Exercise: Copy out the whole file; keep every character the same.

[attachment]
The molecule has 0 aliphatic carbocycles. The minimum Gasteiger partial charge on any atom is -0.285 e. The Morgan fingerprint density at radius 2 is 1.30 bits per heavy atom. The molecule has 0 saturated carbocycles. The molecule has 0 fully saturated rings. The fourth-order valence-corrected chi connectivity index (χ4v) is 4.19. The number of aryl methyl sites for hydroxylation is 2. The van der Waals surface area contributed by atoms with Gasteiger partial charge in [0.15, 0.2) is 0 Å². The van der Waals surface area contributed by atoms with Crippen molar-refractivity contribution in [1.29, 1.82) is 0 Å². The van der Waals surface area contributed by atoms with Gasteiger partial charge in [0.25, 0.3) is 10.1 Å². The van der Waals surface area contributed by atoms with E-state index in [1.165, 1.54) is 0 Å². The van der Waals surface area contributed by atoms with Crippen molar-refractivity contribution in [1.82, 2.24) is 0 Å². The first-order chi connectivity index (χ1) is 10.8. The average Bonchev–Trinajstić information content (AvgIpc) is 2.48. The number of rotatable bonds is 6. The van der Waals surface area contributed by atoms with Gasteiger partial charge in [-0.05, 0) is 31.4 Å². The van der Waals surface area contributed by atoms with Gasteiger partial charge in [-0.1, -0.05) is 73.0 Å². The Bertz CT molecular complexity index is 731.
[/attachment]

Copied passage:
The molecule has 0 aliphatic carbocycles. The minimum Gasteiger partial charge on any atom is -0.285 e. The Morgan fingerprint density at radius 2 is 1.30 bits per heavy atom. The molecule has 0 saturated carbocycles. The molecule has 0 fully saturated rings. The fourth-order valence-corrected chi connectivity index (χ4v) is 4.19. The number of aryl methyl sites for hydroxylation is 2. The van der Waals surface area contributed by atoms with Gasteiger partial charge in [0.15, 0.2) is 0 Å². The van der Waals surface area contributed by atoms with Crippen molar-refractivity contribution in [1.29, 1.82) is 0 Å². The van der Waals surface area contributed by atoms with Gasteiger partial charge in [0.25, 0.3) is 10.1 Å². The van der Waals surface area contributed by atoms with E-state index in [1.165, 1.54) is 0 Å². The van der Waals surface area contributed by atoms with Crippen molar-refractivity contribution in [1.82, 2.24) is 0 Å². The first-order chi connectivity index (χ1) is 10.8. The average Bonchev–Trinajstić information content (AvgIpc) is 2.48. The number of rotatable bonds is 6. The van der Waals surface area contributed by atoms with Gasteiger partial charge in [-0.05, 0) is 31.4 Å². The van der Waals surface area contributed by atoms with Gasteiger partial charge in [-0.1, -0.05) is 73.0 Å². The Bertz CT molecular complexity index is 731.